Painting Pictures Through Draft Registration Cards

We’ve all been there. We are drawn to a particular ancestor but can’t locate a photograph of him. But we are still curious. Do we have the same eye color? The same build? Sometimes one’s features can be “displayed” without pictures. One example of this involves draft registration cards from World Wars I and II.

I do not have a picture of my second great uncle, John Harlan Hunley (6/28/1894 – 7/19/1994). However, he was required to register for both world wars, and I was lucky to find his draft cards.

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World War I Draft Registration Card (June 1917)

The first section of the draft card lists basic facts about the individual (date of birth, birth place, occupation, etc.). However, I am fascinated more by the second section.

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As you can see, the Registrar describes John as tall, of medium build, with blue eyes and dark brown hair. Perhaps more interesting, however, is the fact that John was missing a toe on his right foot!

John’s draft card for World War II paints the picture about 25 years later:

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World War II Draft Registration Card (April 1942)

Again, John is described as having blue eyes and brown hair, but this time we get a more precise height – 5’11 1/2″. We notice that John has a “light brown” complexion and a scar on the left side of his face.

Although a picture is worth a thousand words, sometimes all we have is words. By looking to unexpected sources like draft cards, we have the ability to paint a mental picture of what our ancestor looked like – missing toe and all!

The Obituary: An Unexpected Family Tree

Once thought of as a form of small-town communication, obituaries provide valuable information for genealogists and family history enthusiasts. Obituaries are generally divided into two sections: (1) life summary of the deceased, and (2) relatives of the deceased (both living and dead). For example, here is the obituary of my grandmother, Erma Funk Lundquist, who died on October 9, 1997.

Obituary_Erma Funk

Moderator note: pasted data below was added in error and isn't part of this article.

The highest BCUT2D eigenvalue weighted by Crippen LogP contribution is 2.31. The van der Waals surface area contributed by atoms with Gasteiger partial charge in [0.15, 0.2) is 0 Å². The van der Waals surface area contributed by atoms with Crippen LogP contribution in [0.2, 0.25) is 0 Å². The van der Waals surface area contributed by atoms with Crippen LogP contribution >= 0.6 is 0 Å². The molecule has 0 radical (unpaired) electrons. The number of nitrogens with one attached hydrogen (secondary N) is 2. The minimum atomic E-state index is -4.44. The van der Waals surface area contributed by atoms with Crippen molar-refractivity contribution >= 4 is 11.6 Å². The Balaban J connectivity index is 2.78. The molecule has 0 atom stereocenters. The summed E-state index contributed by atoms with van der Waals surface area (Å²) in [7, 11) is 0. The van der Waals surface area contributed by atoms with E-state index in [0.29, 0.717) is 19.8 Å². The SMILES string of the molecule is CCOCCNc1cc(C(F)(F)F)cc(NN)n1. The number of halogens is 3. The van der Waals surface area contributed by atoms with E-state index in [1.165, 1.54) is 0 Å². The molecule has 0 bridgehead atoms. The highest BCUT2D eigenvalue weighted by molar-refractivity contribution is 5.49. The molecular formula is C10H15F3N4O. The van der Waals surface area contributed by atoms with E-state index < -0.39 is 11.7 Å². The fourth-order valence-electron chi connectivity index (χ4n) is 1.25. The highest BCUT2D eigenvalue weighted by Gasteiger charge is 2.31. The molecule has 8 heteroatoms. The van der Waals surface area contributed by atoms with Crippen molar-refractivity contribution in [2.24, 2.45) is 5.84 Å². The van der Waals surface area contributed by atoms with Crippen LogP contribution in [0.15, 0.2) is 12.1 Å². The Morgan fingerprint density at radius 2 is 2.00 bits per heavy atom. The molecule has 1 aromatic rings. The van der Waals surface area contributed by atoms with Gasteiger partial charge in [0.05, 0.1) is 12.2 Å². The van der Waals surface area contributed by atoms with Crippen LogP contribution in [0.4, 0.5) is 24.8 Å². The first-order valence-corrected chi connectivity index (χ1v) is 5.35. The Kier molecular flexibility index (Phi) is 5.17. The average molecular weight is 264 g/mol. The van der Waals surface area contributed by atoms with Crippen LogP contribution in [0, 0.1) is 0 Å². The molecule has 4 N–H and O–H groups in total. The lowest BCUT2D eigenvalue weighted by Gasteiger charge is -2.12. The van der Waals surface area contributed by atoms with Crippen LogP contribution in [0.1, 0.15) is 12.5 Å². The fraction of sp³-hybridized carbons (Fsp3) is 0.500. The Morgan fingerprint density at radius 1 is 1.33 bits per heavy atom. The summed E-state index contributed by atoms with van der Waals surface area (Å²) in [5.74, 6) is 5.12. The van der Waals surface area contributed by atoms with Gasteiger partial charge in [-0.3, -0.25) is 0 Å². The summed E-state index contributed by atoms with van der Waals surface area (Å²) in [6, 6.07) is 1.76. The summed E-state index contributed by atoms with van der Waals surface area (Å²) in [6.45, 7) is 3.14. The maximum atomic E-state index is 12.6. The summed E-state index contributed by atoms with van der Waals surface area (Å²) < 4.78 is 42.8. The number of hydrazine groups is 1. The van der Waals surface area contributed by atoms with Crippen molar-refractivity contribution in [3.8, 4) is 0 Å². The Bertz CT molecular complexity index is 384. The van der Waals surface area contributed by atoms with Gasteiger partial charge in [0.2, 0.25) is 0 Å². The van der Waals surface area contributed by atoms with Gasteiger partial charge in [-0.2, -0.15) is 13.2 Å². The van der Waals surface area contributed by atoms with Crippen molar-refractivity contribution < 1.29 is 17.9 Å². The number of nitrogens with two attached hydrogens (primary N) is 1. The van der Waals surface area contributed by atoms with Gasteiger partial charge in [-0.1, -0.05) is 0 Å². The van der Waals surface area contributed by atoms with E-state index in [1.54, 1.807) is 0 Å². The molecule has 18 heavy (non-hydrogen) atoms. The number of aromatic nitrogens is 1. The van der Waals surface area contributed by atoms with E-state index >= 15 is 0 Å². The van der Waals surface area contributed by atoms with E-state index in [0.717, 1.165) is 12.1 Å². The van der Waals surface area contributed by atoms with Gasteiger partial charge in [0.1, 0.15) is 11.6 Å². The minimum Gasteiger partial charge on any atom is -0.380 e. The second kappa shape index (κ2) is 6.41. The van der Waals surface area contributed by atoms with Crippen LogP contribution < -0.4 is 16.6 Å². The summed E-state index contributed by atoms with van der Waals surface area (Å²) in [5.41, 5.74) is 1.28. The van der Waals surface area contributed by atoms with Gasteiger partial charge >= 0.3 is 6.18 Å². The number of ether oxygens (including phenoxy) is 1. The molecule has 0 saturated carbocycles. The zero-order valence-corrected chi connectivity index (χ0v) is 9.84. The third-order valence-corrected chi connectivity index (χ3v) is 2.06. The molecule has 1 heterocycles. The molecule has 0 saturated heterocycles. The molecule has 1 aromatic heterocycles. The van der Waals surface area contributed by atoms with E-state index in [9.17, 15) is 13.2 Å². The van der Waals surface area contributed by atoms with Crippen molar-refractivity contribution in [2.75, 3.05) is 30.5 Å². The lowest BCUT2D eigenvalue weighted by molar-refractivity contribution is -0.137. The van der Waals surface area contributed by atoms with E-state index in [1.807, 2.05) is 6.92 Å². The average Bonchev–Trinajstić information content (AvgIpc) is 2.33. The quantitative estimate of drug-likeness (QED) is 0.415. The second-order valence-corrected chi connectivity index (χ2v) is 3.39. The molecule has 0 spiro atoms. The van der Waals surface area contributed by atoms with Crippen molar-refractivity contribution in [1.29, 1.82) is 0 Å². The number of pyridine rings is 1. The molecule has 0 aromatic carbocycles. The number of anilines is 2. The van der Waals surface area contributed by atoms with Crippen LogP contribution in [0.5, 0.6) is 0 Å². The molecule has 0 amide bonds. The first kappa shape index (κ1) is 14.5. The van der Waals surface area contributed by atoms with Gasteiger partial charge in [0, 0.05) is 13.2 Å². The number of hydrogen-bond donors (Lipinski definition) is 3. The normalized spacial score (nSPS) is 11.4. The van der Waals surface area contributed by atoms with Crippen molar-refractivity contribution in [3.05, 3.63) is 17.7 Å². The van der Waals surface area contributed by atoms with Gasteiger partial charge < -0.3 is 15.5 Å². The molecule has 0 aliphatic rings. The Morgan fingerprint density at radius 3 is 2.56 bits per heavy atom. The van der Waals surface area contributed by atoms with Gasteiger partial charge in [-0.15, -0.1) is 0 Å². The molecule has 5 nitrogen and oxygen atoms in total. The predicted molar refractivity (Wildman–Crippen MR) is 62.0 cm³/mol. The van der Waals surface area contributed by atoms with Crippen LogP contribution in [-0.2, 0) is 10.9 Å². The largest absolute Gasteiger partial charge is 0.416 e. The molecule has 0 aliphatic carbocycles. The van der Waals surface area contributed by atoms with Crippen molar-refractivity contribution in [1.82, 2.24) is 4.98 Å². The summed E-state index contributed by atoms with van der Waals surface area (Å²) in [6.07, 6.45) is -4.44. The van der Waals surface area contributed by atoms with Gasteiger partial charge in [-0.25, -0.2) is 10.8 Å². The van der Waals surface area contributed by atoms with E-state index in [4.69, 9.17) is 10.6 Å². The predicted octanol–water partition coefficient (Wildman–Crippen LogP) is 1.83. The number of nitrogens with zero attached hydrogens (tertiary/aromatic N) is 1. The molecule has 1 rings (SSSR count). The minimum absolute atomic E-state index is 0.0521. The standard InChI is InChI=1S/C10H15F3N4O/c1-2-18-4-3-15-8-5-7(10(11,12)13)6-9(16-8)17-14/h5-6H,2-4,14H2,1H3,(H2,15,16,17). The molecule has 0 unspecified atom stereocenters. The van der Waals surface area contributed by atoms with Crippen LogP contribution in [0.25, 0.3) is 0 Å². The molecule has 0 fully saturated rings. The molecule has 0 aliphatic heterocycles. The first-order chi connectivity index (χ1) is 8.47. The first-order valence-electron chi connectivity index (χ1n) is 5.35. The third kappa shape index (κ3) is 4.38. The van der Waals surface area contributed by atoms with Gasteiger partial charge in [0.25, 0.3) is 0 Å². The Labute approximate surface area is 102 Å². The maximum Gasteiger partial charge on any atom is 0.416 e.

Published in the Deseret News (October 12, 1997)

As you can see, the first section provides basic facts (Erma’s birth date, place of birth, and parents’ names) – the start of a family tree without diagrams! The obituary continues by highlighting Erma’s accomplishments. We tend to focus on these details because we are drawn to stories and their emotional impact. However, if we read further, we see the family tree growing with the description of Erma’s living and deceased relatives.

Here are five reasons obituaries are extremely valuable to the family historian:

  1. They tend to be pretty accurate as they are generally written by a close family member.
  2. They sometimes reveal information previously regarded as family secrets (like an illegitimate child).
  3. They can put you in contact with living relatives who have their own family stories.
  4. They can help you document migrations of ancestors.
  5. They may clarify confusing census records.

Recently, I stumbled upon the obituary of Verl Allen Bair, who was married to my second cousin once removed, Agnes “Madge” Harris (pictured below).

Agnes Madge Harris

Agnes Madge Harris (March 11, 1925 – August 28, 1990), pictured in the center

Although Verl and Madge were on my family tree, I had no information regarding their children and grandchildren. I also lacked Madge’s death date. Thanks to the obituary (pictured below), I was able to fill in the missing pieces.

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I can’t emphasize enough the importance of obituaries. They are unexpected family trees, expressed with words only. There are numerous ways to search for obituaries; however, I have had a lot of success with FamilySearch Obituaries (https://familysearch.org/obituaries/).